State ex rel. Darwin v. Arnett – 7/22/2014
Arizona Court of Appeals Division One Holds That a Defendant Cannot Assert Res Judicata to Bar a Subsequent Claim when the Defendant’s Misrepresentation Prevented the Claim from Being Asserted in the Prior Proceeding.
In 1982, William Arnett purchased real property with an underground storage tank. Arnett later incorporated Yellow Cab Company of Tucson, Inc. (“Yellow Cab”), which leased the property and tank from Arnett. In 1988, the tank leaked gasoline. In 1990, Arnett reported the leakage to the Arizona Department of Environmental Quality (“ADEQ”) and repeatedly listed Yellow Cab as the responsible party and owner of the property and tank. Between 1991 and 1995, ADEQ took administrative and legal action against Yellow Cab, resulting in a judgment against Yellow Cab. Throughout these proceedings, Arnett acted on Yellow Cab’s behalf and never informed ADEQ that he, rather than Yellow Cab, owned the property and the tank.
In 2001, ADEQ demanded payment of the judgment from Yellow Cab, which filed for bankruptcy. During the bankruptcy, ADEQ learned that Arnett personally owned the property and tank. In 2010, ADEQ sued Arnett for cleanup costs. The superior court found Arnett liable after a bench trial and entered judgment against him. Arnett timely appealed.
The Arizona Appeals Court affirmed. Generally, res judicata bars a subsequent suit that involves the same parties or their privies as a prior judgment on the merits. See Stearns v. Ariz. Dep’t of Revenue, 231 Ariz. 172, 177 ¶ 25, 291 P.3d 369, 374 (App. 2012). Comment j to Section 26 of the Restatement (Second) of Judgments, however, recognizes an exception if the party asserting res judicata made misrepresentations—negligently or intentionally—that prevented the other party from asserting the claims in the prior proceeding: “A defendant cannot justly object to being sued on a part or phase of a claim that the plaintiff failed to include in an earlier action because of the defendant’s own fraud . . . [or] innocent misrepresentation . . . .” In this case, Arnett repeatedly misrepresented to ADEQ that Yellow Cab owned the property and tank, and thus could not assert res judicata as a defense.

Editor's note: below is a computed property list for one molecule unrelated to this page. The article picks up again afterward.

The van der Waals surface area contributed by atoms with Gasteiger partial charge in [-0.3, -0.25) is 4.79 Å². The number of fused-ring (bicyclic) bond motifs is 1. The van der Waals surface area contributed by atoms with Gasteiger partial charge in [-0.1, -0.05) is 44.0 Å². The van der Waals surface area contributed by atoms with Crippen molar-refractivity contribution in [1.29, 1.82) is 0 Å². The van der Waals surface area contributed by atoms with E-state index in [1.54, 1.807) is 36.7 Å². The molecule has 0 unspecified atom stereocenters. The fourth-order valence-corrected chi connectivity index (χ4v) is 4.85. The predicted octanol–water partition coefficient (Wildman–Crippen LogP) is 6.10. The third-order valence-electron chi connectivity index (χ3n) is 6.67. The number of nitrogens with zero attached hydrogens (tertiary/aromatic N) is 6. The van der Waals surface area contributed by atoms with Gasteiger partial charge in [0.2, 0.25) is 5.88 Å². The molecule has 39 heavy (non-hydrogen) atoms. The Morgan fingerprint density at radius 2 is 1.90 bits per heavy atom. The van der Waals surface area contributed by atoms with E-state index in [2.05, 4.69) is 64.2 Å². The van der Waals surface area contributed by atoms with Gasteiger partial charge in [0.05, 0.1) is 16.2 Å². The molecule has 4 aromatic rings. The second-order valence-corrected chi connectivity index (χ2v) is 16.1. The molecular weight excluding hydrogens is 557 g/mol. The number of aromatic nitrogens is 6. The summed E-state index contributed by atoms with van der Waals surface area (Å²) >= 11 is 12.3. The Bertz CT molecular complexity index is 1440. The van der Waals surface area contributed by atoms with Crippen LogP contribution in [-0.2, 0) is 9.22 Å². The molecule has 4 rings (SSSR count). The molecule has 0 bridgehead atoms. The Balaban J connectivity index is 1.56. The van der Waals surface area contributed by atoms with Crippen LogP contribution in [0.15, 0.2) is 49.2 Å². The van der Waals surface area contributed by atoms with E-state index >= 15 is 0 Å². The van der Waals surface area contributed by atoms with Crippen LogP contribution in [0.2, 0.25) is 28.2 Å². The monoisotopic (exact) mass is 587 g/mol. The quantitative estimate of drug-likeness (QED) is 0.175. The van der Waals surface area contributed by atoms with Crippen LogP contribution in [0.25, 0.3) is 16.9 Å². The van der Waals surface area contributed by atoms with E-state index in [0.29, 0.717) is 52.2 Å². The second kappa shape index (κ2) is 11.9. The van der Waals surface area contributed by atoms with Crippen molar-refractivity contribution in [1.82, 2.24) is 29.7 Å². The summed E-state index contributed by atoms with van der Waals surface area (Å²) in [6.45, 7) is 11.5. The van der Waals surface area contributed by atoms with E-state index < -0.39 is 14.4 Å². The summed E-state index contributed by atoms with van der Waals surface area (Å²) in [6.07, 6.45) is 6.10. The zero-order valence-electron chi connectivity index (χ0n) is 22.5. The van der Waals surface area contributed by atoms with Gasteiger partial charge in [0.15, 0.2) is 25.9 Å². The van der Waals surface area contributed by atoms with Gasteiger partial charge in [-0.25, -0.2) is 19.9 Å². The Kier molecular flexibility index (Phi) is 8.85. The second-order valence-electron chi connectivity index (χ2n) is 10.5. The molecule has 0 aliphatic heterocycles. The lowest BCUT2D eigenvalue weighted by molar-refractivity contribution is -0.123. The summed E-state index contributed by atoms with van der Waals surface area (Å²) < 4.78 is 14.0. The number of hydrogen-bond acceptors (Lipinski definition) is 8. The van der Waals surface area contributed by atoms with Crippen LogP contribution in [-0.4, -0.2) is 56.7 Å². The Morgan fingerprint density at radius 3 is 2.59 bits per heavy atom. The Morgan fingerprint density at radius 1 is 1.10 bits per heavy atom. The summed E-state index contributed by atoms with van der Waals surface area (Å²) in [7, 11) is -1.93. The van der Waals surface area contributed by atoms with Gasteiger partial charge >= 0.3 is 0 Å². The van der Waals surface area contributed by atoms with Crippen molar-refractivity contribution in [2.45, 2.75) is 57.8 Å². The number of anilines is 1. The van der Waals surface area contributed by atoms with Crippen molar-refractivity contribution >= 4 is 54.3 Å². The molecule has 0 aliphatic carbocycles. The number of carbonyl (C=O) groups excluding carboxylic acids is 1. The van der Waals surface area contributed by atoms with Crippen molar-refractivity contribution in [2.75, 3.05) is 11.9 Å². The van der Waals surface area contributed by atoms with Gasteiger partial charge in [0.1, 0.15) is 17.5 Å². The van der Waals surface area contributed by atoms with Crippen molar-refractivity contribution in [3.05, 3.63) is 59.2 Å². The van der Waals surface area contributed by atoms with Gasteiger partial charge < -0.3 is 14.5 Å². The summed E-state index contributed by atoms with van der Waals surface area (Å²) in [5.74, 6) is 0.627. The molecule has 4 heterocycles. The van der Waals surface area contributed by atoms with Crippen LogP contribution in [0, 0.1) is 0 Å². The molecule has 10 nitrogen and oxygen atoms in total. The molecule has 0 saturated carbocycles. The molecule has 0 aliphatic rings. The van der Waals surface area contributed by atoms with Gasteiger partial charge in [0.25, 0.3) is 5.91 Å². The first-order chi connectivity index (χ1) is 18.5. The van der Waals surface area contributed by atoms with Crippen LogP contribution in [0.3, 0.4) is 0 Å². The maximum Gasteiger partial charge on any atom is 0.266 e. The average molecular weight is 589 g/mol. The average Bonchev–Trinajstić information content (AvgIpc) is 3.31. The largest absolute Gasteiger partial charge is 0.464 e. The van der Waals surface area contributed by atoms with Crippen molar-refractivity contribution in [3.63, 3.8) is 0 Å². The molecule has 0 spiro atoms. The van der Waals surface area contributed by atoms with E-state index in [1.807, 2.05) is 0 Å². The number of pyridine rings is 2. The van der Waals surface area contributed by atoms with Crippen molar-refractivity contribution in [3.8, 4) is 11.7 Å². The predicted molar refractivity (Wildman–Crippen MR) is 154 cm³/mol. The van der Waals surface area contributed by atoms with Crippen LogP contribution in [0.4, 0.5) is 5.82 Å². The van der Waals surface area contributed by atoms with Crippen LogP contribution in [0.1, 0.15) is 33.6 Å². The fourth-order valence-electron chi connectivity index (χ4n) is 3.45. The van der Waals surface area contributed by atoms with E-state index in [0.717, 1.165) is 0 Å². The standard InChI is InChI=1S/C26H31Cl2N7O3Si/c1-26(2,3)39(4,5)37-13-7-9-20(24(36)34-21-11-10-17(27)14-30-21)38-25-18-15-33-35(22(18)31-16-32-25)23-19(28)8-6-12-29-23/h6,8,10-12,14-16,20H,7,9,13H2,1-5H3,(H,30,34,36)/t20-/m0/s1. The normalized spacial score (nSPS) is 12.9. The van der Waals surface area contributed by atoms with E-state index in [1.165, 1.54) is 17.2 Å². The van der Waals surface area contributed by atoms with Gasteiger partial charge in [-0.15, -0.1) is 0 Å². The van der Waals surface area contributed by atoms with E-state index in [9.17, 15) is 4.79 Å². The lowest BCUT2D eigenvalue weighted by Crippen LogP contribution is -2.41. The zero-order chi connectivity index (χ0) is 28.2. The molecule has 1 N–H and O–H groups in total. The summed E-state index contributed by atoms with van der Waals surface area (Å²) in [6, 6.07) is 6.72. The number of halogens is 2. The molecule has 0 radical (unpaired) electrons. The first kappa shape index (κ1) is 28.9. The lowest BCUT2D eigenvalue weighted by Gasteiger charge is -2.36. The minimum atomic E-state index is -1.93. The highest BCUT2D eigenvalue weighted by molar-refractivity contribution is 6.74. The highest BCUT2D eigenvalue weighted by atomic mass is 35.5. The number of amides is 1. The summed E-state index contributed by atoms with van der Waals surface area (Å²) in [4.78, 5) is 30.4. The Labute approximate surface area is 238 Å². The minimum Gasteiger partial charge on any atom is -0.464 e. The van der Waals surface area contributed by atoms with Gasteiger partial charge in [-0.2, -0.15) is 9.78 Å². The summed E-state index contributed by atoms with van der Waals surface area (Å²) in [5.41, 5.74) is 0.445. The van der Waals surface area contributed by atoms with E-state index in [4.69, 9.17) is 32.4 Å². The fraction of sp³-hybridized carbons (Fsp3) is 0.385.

The Court rejected Arnett’s argument that Yellow Cab was in fact the “owner” of the property and tank as that term was defined in a 1997 amendment to the applicable statute, explaining that the amended definition was not in place when the judgment against Yellow Cab was entered in 1995. The Court also rejected Arnett’s argument that his recorded deed gave ADEQ constructive notice that he owned the property, explaining that the deed did not address who owned the tank. The Court also rejected Arnett’s argument that ADEQ did not follow its standard protocol for determining tank ownership as factually incorrect.
The Court upheld the superior court’s ruling that laches did not bar ADEQ from pursuing its claim because laches does not apply against the State or its agencies in matters—like this one—affecting the public interest, absent a statute expressly allowing such a defense. See Mohave County v. Mohave-Kingman Estates, Inc., 120 Ariz. 417, 421, 586 P.2d 978, 982 (1978).
The Court also affirmed the superior court’s denial of Arnett’s request for a jury trial, explaining that “there is no right to a jury trial on statutory claims that did not exist at common law prior to statehood.” In re Estate of Newman, 219 Ariz. 260, 272, ¶ 45, 196 P.3d 863, 875 (App. 2008).
Judge Cattani authored the opinion; Presiding Judge Norris and Judge Thumma concurred.